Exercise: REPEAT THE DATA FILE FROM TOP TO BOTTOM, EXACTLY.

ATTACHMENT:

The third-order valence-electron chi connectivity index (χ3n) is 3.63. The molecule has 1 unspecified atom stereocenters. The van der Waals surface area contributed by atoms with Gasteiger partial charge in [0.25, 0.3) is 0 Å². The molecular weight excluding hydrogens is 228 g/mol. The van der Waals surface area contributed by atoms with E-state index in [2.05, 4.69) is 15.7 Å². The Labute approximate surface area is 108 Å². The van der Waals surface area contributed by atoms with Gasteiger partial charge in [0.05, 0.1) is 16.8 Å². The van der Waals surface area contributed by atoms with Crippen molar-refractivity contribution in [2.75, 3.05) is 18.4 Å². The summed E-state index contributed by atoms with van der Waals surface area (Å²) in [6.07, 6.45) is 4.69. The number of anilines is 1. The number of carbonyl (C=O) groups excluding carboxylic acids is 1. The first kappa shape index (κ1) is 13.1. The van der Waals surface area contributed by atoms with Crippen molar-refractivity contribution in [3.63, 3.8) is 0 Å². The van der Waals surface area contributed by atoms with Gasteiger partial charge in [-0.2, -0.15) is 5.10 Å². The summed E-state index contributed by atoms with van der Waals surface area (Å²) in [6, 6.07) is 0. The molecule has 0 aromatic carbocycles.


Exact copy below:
The third-order valence-electron chi connectivity index (χ3n) is 3.63. The molecule has 1 unspecified atom stereocenters. The van der Waals surface area contributed by atoms with Gasteiger partial charge in [0.25, 0.3) is 0 Å². The molecular weight excluding hydrogens is 228 g/mol. The van der Waals surface area contributed by atoms with E-state index in [2.05, 4.69) is 15.7 Å². The Labute approximate surface area is 108 Å². The van der Waals surface area contributed by atoms with Gasteiger partial charge in [0.05, 0.1) is 16.8 Å². The van der Waals surface area contributed by atoms with Crippen molar-refractivity contribution in [2.75, 3.05) is 18.4 Å². The summed E-state index contributed by atoms with van der Waals surface area (Å²) in [6.07, 6.45) is 4.69. The number of anilines is 1. The number of carbonyl (C=O) groups excluding carboxylic acids is 1. The first kappa shape index (κ1) is 13.1. The van der Waals surface area contributed by atoms with Crippen molar-refractivity contribution in [3.63, 3.8) is 0 Å². The van der Waals surface area contributed by atoms with Gasteiger partial charge in [-0.2, -0.15) is 5.10 Å². The summed E-state index contributed by atoms with van der Waals surface area (Å²) in [6, 6.07) is 0. The molecule has 0 aromatic carbocycles.